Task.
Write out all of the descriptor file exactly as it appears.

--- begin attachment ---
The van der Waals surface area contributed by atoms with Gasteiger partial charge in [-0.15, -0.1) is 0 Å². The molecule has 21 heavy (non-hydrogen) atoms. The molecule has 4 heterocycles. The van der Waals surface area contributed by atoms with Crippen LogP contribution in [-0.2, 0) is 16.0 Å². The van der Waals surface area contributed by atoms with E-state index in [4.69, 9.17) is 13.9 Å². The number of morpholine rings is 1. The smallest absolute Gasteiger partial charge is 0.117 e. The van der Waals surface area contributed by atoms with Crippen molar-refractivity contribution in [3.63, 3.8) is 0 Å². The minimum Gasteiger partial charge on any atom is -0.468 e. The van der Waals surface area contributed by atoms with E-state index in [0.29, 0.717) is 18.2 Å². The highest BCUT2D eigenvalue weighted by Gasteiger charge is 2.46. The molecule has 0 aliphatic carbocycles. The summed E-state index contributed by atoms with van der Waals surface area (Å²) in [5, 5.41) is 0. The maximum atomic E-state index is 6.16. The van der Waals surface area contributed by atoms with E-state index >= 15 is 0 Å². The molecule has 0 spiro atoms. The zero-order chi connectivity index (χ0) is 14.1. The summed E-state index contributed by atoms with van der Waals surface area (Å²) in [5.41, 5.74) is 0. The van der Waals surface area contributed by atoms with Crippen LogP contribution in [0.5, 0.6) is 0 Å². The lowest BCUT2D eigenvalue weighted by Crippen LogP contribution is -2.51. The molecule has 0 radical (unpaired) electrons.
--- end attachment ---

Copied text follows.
The van der Waals surface area contributed by atoms with Gasteiger partial charge in [-0.15, -0.1) is 0 Å². The molecule has 21 heavy (non-hydrogen) atoms. The molecule has 4 heterocycles. The van der Waals surface area contributed by atoms with Crippen LogP contribution in [-0.2, 0) is 16.0 Å². The van der Waals surface area contributed by atoms with E-state index in [4.69, 9.17) is 13.9 Å². The number of morpholine rings is 1. The smallest absolute Gasteiger partial charge is 0.117 e. The van der Waals surface area contributed by atoms with Crippen molar-refractivity contribution in [3.63, 3.8) is 0 Å². The minimum Gasteiger partial charge on any atom is -0.468 e. The van der Waals surface area contributed by atoms with E-state index in [0.29, 0.717) is 18.2 Å². The highest BCUT2D eigenvalue weighted by Gasteiger charge is 2.46. The molecule has 0 aliphatic carbocycles. The summed E-state index contributed by atoms with van der Waals surface area (Å²) in [5, 5.41) is 0. The maximum atomic E-state index is 6.16. The van der Waals surface area contributed by atoms with E-state index >= 15 is 0 Å². The molecule has 0 spiro atoms. The zero-order chi connectivity index (χ0) is 14.1. The summed E-state index contributed by atoms with van der Waals surface area (Å²) in [5.41, 5.74) is 0. The van der Waals surface area contributed by atoms with Crippen LogP contribution in [0.5, 0.6) is 0 Å². The lowest BCUT2D eigenvalue weighted by Crippen LogP contribution is -2.51. The molecule has 0 radical (unpaired) electrons.